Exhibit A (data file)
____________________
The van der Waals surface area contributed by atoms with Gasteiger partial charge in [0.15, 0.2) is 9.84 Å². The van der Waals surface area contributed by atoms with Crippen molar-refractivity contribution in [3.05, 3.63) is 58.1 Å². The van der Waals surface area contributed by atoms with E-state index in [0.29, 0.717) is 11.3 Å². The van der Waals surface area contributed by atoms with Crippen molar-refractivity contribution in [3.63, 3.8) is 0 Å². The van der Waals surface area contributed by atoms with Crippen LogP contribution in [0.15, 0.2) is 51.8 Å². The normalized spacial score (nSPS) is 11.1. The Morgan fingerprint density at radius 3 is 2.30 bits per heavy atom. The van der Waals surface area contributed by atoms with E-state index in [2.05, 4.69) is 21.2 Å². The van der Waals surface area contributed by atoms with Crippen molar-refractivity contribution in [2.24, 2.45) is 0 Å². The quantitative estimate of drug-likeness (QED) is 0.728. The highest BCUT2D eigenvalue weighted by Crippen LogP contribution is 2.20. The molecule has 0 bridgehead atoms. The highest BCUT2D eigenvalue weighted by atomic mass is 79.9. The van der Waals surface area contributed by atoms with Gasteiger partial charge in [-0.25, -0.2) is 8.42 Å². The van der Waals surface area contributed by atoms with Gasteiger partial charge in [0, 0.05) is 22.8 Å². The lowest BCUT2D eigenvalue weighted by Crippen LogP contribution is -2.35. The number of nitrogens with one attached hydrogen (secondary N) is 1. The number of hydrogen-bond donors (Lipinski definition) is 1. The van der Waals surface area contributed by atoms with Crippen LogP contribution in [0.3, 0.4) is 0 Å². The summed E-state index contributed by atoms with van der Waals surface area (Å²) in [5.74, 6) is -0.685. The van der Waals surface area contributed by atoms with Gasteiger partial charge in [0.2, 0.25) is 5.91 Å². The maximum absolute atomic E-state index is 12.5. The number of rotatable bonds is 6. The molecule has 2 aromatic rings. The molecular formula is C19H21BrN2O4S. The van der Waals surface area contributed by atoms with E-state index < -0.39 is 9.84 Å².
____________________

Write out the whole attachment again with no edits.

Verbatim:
The van der Waals surface area contributed by atoms with Gasteiger partial charge in [0.15, 0.2) is 9.84 Å². The van der Waals surface area contributed by atoms with Crippen molar-refractivity contribution in [3.05, 3.63) is 58.1 Å². The van der Waals surface area contributed by atoms with E-state index in [0.29, 0.717) is 11.3 Å². The van der Waals surface area contributed by atoms with Crippen molar-refractivity contribution in [3.63, 3.8) is 0 Å². The van der Waals surface area contributed by atoms with Crippen LogP contribution in [0.15, 0.2) is 51.8 Å². The normalized spacial score (nSPS) is 11.1. The Morgan fingerprint density at radius 3 is 2.30 bits per heavy atom. The van der Waals surface area contributed by atoms with E-state index in [2.05, 4.69) is 21.2 Å². The van der Waals surface area contributed by atoms with Crippen molar-refractivity contribution in [2.24, 2.45) is 0 Å². The quantitative estimate of drug-likeness (QED) is 0.728. The highest BCUT2D eigenvalue weighted by Crippen LogP contribution is 2.20. The molecule has 0 bridgehead atoms. The highest BCUT2D eigenvalue weighted by atomic mass is 79.9. The van der Waals surface area contributed by atoms with Gasteiger partial charge in [-0.25, -0.2) is 8.42 Å². The van der Waals surface area contributed by atoms with Gasteiger partial charge in [0, 0.05) is 22.8 Å². The lowest BCUT2D eigenvalue weighted by Crippen LogP contribution is -2.35. The number of nitrogens with one attached hydrogen (secondary N) is 1. The number of hydrogen-bond donors (Lipinski definition) is 1. The van der Waals surface area contributed by atoms with Crippen LogP contribution in [0.3, 0.4) is 0 Å². The summed E-state index contributed by atoms with van der Waals surface area (Å²) in [5.74, 6) is -0.685. The van der Waals surface area contributed by atoms with Gasteiger partial charge in [0.2, 0.25) is 5.91 Å². The maximum absolute atomic E-state index is 12.5. The number of rotatable bonds is 6. The molecule has 2 aromatic rings. The molecular formula is C19H21BrN2O4S. The van der Waals surface area contributed by atoms with E-state index < -0.39 is 9.84 Å².